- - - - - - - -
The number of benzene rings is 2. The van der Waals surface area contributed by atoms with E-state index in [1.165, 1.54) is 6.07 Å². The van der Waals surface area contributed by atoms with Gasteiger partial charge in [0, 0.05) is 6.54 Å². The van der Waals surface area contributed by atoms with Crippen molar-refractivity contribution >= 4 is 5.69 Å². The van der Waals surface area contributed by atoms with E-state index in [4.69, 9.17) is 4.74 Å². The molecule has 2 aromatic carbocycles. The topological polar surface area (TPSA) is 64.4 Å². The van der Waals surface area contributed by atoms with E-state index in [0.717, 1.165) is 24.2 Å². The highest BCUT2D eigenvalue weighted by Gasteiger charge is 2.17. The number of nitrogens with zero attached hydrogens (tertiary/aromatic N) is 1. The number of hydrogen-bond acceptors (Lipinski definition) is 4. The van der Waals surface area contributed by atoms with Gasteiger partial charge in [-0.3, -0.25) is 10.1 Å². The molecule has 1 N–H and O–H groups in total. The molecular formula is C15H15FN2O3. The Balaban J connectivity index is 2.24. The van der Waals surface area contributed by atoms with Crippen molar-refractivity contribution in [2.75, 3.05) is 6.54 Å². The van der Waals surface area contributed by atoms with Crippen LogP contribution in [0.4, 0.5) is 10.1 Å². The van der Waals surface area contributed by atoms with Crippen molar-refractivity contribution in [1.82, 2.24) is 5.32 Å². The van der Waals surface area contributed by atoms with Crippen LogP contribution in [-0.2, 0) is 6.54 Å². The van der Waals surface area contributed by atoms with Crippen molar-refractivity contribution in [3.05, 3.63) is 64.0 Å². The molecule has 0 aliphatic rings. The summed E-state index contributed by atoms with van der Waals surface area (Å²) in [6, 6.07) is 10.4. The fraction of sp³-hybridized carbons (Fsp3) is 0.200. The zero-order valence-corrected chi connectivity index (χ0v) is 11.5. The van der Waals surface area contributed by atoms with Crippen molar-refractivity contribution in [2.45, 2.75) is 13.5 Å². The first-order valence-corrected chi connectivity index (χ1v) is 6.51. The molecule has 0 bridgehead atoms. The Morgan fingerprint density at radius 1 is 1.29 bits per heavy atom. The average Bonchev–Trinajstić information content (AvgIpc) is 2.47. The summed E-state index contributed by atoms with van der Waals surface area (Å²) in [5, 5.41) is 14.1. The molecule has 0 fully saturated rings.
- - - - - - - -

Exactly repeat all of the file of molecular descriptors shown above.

The number of benzene rings is 2. The van der Waals surface area contributed by atoms with E-state index in [1.165, 1.54) is 6.07 Å². The van der Waals surface area contributed by atoms with Gasteiger partial charge in [0, 0.05) is 6.54 Å². The van der Waals surface area contributed by atoms with Crippen molar-refractivity contribution >= 4 is 5.69 Å². The van der Waals surface area contributed by atoms with E-state index in [4.69, 9.17) is 4.74 Å². The molecule has 2 aromatic carbocycles. The topological polar surface area (TPSA) is 64.4 Å². The van der Waals surface area contributed by atoms with E-state index in [0.717, 1.165) is 24.2 Å². The highest BCUT2D eigenvalue weighted by Gasteiger charge is 2.17. The number of nitrogens with zero attached hydrogens (tertiary/aromatic N) is 1. The number of hydrogen-bond acceptors (Lipinski definition) is 4. The van der Waals surface area contributed by atoms with Gasteiger partial charge in [-0.3, -0.25) is 10.1 Å². The molecule has 1 N–H and O–H groups in total. The molecular formula is C15H15FN2O3. The Balaban J connectivity index is 2.24. The van der Waals surface area contributed by atoms with Crippen molar-refractivity contribution in [2.75, 3.05) is 6.54 Å². The van der Waals surface area contributed by atoms with Crippen LogP contribution in [0.4, 0.5) is 10.1 Å². The van der Waals surface area contributed by atoms with Crippen molar-refractivity contribution in [1.82, 2.24) is 5.32 Å². The van der Waals surface area contributed by atoms with Crippen LogP contribution in [-0.2, 0) is 6.54 Å². The van der Waals surface area contributed by atoms with Crippen molar-refractivity contribution in [3.05, 3.63) is 64.0 Å². The molecule has 0 aliphatic rings. The summed E-state index contributed by atoms with van der Waals surface area (Å²) in [6, 6.07) is 10.4. The fraction of sp³-hybridized carbons (Fsp3) is 0.200. The zero-order valence-corrected chi connectivity index (χ0v) is 11.5. The van der Waals surface area contributed by atoms with Crippen molar-refractivity contribution in [2.45, 2.75) is 13.5 Å². The first-order valence-corrected chi connectivity index (χ1v) is 6.51. The molecule has 0 bridgehead atoms. The Morgan fingerprint density at radius 1 is 1.29 bits per heavy atom. The average Bonchev–Trinajstić information content (AvgIpc) is 2.47. The summed E-state index contributed by atoms with van der Waals surface area (Å²) in [5, 5.41) is 14.1. The molecule has 0 fully saturated rings.